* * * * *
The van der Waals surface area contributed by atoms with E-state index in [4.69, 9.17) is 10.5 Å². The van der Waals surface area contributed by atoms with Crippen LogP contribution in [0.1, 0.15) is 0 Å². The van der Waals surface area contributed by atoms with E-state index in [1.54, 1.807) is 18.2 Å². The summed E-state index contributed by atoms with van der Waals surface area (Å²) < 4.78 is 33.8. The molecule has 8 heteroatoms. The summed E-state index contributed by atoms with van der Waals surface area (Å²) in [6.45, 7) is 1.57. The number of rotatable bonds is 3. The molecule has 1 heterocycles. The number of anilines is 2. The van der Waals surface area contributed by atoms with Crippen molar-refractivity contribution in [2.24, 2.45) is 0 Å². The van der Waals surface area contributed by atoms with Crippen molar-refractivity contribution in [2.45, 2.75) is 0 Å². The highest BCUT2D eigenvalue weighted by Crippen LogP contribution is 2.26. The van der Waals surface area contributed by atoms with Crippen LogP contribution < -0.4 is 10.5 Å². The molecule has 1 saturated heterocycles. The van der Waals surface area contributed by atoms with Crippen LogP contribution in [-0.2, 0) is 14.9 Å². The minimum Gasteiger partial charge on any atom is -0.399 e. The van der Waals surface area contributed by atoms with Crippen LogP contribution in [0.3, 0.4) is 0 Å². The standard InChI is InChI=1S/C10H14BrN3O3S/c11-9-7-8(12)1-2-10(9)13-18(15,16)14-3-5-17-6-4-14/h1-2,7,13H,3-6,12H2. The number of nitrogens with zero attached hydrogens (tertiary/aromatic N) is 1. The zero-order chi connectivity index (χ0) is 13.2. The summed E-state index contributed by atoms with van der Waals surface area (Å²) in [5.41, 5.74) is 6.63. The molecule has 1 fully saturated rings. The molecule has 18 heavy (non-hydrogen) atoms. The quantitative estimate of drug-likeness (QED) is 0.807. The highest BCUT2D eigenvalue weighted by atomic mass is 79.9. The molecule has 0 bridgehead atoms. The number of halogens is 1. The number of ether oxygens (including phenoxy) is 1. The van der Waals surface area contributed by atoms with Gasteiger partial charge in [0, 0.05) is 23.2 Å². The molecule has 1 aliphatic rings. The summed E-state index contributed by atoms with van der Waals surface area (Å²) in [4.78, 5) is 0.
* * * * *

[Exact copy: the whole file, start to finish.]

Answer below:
The van der Waals surface area contributed by atoms with E-state index in [4.69, 9.17) is 10.5 Å². The van der Waals surface area contributed by atoms with Crippen LogP contribution in [0.1, 0.15) is 0 Å². The van der Waals surface area contributed by atoms with E-state index in [1.54, 1.807) is 18.2 Å². The summed E-state index contributed by atoms with van der Waals surface area (Å²) < 4.78 is 33.8. The molecule has 8 heteroatoms. The summed E-state index contributed by atoms with van der Waals surface area (Å²) in [6.45, 7) is 1.57. The number of rotatable bonds is 3. The molecule has 1 heterocycles. The number of anilines is 2. The van der Waals surface area contributed by atoms with Crippen molar-refractivity contribution in [2.24, 2.45) is 0 Å². The van der Waals surface area contributed by atoms with Crippen molar-refractivity contribution in [2.45, 2.75) is 0 Å². The highest BCUT2D eigenvalue weighted by Crippen LogP contribution is 2.26. The van der Waals surface area contributed by atoms with Crippen LogP contribution < -0.4 is 10.5 Å². The molecule has 1 saturated heterocycles. The van der Waals surface area contributed by atoms with Crippen LogP contribution in [-0.2, 0) is 14.9 Å². The minimum Gasteiger partial charge on any atom is -0.399 e. The van der Waals surface area contributed by atoms with Crippen LogP contribution in [0.3, 0.4) is 0 Å². The standard InChI is InChI=1S/C10H14BrN3O3S/c11-9-7-8(12)1-2-10(9)13-18(15,16)14-3-5-17-6-4-14/h1-2,7,13H,3-6,12H2. The number of nitrogens with zero attached hydrogens (tertiary/aromatic N) is 1. The zero-order chi connectivity index (χ0) is 13.2. The summed E-state index contributed by atoms with van der Waals surface area (Å²) in [5.41, 5.74) is 6.63. The molecule has 1 fully saturated rings. The molecule has 18 heavy (non-hydrogen) atoms. The quantitative estimate of drug-likeness (QED) is 0.807. The highest BCUT2D eigenvalue weighted by atomic mass is 79.9. The molecule has 0 bridgehead atoms. The number of halogens is 1. The number of ether oxygens (including phenoxy) is 1. The van der Waals surface area contributed by atoms with Gasteiger partial charge in [0, 0.05) is 23.2 Å². The molecule has 1 aliphatic rings. The summed E-state index contributed by atoms with van der Waals surface area (Å²) in [4.78, 5) is 0.